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Re: Alter table x add constraing

From: "Webb Sprague" <webb(dot)sprague(at)gmail(dot)com>
To: "Thomas Keller" <kellert(at)ohsu(dot)edu>
Cc: "Postgresql PDX_Users" <pdxpug(at)postgresql(dot)org>
Subject: Re: Alter table x add constraing
Date: 2008-09-26 23:11:12
Message-ID: b11ea23c0809261611u7201006aqc222d053130203ce@mail.gmail.com (view raw or flat)
Thread:
Lists: pdxpug
On Fri, Sep 26, 2008 at 3:04 PM, Thomas Keller <kellert(at)ohsu(dot)edu> wrote:
> Hi,
> I have a table that inherits most of it's columns.

I have found that inheritance in PG is not worth the fact that indexes
are not inherited, and (thus) unique constraints are not inherited.
This means if you have a Researcher table with an ID field and inherit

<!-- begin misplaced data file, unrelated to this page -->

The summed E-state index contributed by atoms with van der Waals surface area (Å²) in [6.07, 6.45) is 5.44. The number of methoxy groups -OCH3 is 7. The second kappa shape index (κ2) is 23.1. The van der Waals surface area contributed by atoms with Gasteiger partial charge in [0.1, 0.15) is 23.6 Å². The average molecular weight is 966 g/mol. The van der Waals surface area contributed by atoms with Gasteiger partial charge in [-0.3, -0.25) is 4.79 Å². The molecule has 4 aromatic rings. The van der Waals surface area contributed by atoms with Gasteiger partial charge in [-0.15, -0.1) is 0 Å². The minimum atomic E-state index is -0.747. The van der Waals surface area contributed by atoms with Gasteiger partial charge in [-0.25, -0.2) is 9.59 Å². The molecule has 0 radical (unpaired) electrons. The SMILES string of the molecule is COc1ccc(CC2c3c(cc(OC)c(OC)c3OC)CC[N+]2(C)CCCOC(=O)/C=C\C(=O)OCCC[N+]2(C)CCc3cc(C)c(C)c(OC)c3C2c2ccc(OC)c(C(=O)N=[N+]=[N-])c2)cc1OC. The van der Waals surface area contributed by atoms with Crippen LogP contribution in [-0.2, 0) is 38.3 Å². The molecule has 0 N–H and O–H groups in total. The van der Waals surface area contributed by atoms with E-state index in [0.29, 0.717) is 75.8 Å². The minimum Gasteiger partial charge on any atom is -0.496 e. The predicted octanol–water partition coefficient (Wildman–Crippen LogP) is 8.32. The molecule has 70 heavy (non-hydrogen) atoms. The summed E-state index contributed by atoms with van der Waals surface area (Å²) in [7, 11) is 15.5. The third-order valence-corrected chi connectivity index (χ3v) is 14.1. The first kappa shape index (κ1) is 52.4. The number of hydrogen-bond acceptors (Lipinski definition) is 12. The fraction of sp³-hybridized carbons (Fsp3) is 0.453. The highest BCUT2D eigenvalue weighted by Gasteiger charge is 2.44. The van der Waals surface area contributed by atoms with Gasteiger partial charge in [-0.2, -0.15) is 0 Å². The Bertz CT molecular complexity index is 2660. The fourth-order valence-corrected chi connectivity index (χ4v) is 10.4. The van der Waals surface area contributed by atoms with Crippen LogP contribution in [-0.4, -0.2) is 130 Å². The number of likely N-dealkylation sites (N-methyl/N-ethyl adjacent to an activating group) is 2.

it, you can a duplicate ID in the child tables.... usually bad.

I do it the old fashioned way:  A Researcher table that contains all
the commonalities (id (or some PK), firstname, lastname, etc), and
then create non-inherited subtables that use a foreign key to this
Researcher table for attributes specific to certain types of
researchers.  Use views if you need to see all researchers all at
once.  Put a primary key on the Researcher table.  (In the table
definition you can do it, you don't need an alter table -- read the
docs for the details.)  You might have to type another 100 characters
or so, but in the longer term, 100 characters is almost nothing.

I have been bitten by this before, and I would recommend getting rid
of inheritance unless you need it for some other reason like
partitioning.  It really isn't a great feature, though a lot of people
might disagree.  If indexes were inherited, that would be a different
story.

-W

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